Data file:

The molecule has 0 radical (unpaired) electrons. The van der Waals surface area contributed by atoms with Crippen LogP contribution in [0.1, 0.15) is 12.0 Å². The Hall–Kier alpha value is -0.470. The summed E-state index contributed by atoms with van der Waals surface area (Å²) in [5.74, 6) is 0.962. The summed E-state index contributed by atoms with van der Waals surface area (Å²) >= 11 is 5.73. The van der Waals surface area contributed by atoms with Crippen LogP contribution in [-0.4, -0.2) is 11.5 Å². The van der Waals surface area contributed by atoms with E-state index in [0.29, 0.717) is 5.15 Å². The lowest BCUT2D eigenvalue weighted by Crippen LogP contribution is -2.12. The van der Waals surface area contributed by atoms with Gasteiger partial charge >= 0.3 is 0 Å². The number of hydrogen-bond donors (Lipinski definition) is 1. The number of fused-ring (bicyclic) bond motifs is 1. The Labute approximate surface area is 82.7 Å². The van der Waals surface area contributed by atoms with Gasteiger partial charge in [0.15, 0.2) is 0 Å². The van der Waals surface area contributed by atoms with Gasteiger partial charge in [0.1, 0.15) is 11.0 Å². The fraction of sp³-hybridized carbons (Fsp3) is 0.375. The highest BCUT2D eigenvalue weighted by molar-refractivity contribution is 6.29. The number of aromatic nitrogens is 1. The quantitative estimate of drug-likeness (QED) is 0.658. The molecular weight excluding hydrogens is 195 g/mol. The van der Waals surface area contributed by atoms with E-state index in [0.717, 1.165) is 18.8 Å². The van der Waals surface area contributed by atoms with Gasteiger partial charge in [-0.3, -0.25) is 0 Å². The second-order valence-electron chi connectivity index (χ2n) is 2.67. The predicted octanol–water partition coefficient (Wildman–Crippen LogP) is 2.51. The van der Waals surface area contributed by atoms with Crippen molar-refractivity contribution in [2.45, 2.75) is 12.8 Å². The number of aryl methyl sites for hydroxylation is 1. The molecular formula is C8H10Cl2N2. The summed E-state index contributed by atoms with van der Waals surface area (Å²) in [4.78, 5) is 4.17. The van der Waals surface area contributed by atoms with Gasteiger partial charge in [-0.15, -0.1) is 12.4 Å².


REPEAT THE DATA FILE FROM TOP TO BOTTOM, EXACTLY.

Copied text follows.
The molecule has 0 radical (unpaired) electrons. The van der Waals surface area contributed by atoms with Crippen LogP contribution in [0.1, 0.15) is 12.0 Å². The Hall–Kier alpha value is -0.470. The summed E-state index contributed by atoms with van der Waals surface area (Å²) in [5.74, 6) is 0.962. The summed E-state index contributed by atoms with van der Waals surface area (Å²) >= 11 is 5.73. The van der Waals surface area contributed by atoms with Crippen LogP contribution in [-0.4, -0.2) is 11.5 Å². The van der Waals surface area contributed by atoms with E-state index in [0.29, 0.717) is 5.15 Å². The lowest BCUT2D eigenvalue weighted by Crippen LogP contribution is -2.12. The van der Waals surface area contributed by atoms with Gasteiger partial charge >= 0.3 is 0 Å². The number of hydrogen-bond donors (Lipinski definition) is 1. The number of fused-ring (bicyclic) bond motifs is 1. The Labute approximate surface area is 82.7 Å². The van der Waals surface area contributed by atoms with Gasteiger partial charge in [0.15, 0.2) is 0 Å². The van der Waals surface area contributed by atoms with Gasteiger partial charge in [0.1, 0.15) is 11.0 Å². The fraction of sp³-hybridized carbons (Fsp3) is 0.375. The highest BCUT2D eigenvalue weighted by molar-refractivity contribution is 6.29. The number of aromatic nitrogens is 1. The quantitative estimate of drug-likeness (QED) is 0.658. The molecular weight excluding hydrogens is 195 g/mol. The van der Waals surface area contributed by atoms with E-state index in [0.717, 1.165) is 18.8 Å². The van der Waals surface area contributed by atoms with Gasteiger partial charge in [-0.3, -0.25) is 0 Å². The second-order valence-electron chi connectivity index (χ2n) is 2.67. The predicted octanol–water partition coefficient (Wildman–Crippen LogP) is 2.51. The van der Waals surface area contributed by atoms with Crippen molar-refractivity contribution in [2.45, 2.75) is 12.8 Å². The number of aryl methyl sites for hydroxylation is 1. The molecular formula is C8H10Cl2N2. The summed E-state index contributed by atoms with van der Waals surface area (Å²) in [4.78, 5) is 4.17. The van der Waals surface area contributed by atoms with Gasteiger partial charge in [-0.15, -0.1) is 12.4 Å².